Uber made it clear that users were agreeing to terms and conditions, including the waiving of a jury trial in favor of arbitration, when they downloaded and used the app, the U.S. Court of Appeals for the Second Circuit ruled Thursday.
The decision represents a big win for not only the ride-hailing company, but for creators of online and mobile technologies watching to see how their user agreements would remain valid.
The appellate panel of Judges Reena Raggi, Denny Chin and Susan Carney vacated and remanded an earlier decision by U.S. District Judge Jed Rakoff of the Southern District of New York. Rakoff had previously allowed a class action suit against Uber Technologies Inc. and its former CEO Travis Kalanick to proceed after a user claimed third-party drivers were illegally fixing prices.
Rakoff dismissed the technology company's move to compel arbitration based on its terms and services agreement that the lead plaintiff, Spencer Meyer, had agreed to use the app. The notice was not reasonably conspicuous and Meyer did not unambiguously agree to the terms when he registered, the district court found.
The panel disagreed. Uber's app design, they said, made it clear that proceeding to use the app meant agreeing to terms and conditions based on California state law. The terms of service were made clear and though it required the clicking of a hyperlink to review them, the panel found that the use of clear language that creating an account with Uber meant agreeing to the terms was sufficient. When doing so, the user is signaling that their acceptance of the benefit of registration would be subject to contractual terms.
While it may be the case that many users will not bother reading the additional terms, that is the choice the user makes; the user is still on inquiry notice, the panel wrote.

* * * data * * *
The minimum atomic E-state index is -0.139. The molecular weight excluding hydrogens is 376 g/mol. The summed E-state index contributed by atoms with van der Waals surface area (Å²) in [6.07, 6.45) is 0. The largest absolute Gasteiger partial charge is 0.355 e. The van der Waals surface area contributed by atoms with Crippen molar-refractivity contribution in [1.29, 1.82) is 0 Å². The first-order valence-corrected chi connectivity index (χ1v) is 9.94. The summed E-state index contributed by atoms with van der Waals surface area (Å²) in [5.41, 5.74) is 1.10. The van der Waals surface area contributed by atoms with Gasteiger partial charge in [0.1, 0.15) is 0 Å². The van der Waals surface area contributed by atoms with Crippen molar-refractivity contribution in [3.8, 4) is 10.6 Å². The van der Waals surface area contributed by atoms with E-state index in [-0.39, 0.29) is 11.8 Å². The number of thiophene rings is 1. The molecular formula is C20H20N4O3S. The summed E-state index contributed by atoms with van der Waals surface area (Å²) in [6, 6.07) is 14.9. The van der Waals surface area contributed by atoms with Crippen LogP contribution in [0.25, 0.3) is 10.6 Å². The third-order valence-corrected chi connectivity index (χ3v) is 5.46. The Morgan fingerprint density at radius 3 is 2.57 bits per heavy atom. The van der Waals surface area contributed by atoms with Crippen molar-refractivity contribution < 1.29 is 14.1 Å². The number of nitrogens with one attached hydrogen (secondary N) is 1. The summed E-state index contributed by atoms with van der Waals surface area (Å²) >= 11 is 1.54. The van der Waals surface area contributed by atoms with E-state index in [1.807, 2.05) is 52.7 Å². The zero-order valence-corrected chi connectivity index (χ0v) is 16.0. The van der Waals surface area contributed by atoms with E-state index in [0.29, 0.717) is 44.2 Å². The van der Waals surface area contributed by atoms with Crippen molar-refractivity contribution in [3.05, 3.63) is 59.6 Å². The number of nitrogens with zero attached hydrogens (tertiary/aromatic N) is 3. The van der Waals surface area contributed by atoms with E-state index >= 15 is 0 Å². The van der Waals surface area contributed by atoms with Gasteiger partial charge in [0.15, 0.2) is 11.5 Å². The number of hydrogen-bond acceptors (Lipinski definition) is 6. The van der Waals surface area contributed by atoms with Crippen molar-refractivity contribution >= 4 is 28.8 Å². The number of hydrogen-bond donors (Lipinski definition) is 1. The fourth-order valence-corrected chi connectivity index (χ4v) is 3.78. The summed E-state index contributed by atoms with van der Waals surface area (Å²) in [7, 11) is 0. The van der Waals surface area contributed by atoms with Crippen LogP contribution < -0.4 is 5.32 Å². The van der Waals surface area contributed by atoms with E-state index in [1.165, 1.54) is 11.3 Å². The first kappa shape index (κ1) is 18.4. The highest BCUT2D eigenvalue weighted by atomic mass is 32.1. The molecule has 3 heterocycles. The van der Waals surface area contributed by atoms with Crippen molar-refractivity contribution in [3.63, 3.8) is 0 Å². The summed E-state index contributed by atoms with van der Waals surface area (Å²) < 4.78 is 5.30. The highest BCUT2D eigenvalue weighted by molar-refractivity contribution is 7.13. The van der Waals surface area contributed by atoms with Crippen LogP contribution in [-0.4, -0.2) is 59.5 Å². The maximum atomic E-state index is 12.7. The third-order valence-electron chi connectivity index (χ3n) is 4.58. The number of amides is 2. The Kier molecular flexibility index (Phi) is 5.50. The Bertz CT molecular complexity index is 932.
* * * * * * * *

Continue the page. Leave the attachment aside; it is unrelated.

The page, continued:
The panel said that while Meyer's assent to arbitration was not express[ed], he nonetheless did so unambiguously. A reasonable user of a smartphone and downloaded applications would know that by clicking the registration button, he was agreeing to the terms and conditions accessible via the hyperlink, whether he clicked on the hyperlink or not.
The panel found that there was no need to remand the case back to the district court for retrial, since, as a matter of law, that Meyer agreed to arbitrate his claims with Uber.
The panel did, however, send back to Rakoff an alternative argument raised by Meyer that Uber's active defense of his suit represented a waiver of the terms.
When the party seeking arbitration has participated in litigation regarding the dispute, the district court can properly decide the question of waiver, the panel stated.
Gibson, Dunn & Crutcher partner Ted Boutrous, who led Uber's defense, said in a statement that he and his client were thrilled with the decision.
The Second Circuit's powerful and commonsense opinion will serve to protect online contracting and strengthen commerce nationwide, he said.
Cohen & Gresser partner Mark Spatz said the panel's decision adds to a consistent message coming out of the circuit.
What you're seeing is courts are trying to grapple with what is conspicuous and what is not conspicuous, he said. You can see that the appellate court is trying to give you a little bit of a better standard.
Often in these kinds of cases, the issue that gets focused on is not whether or not mandatory arbitration is acceptable, Spatz said, but rather whether the user was given proper and clear notice.
What ends up getting litigated is the notice, he said. That's what they're grappling with: To what extent are we putting the obligation on the consumer to read the things that are provided, versus not.
Harter Secrest & Emery partner Jeffrey Wadsworth, along with attorneys from Constantine Cannon, led the plaintiffs team. They could not be reached for comment.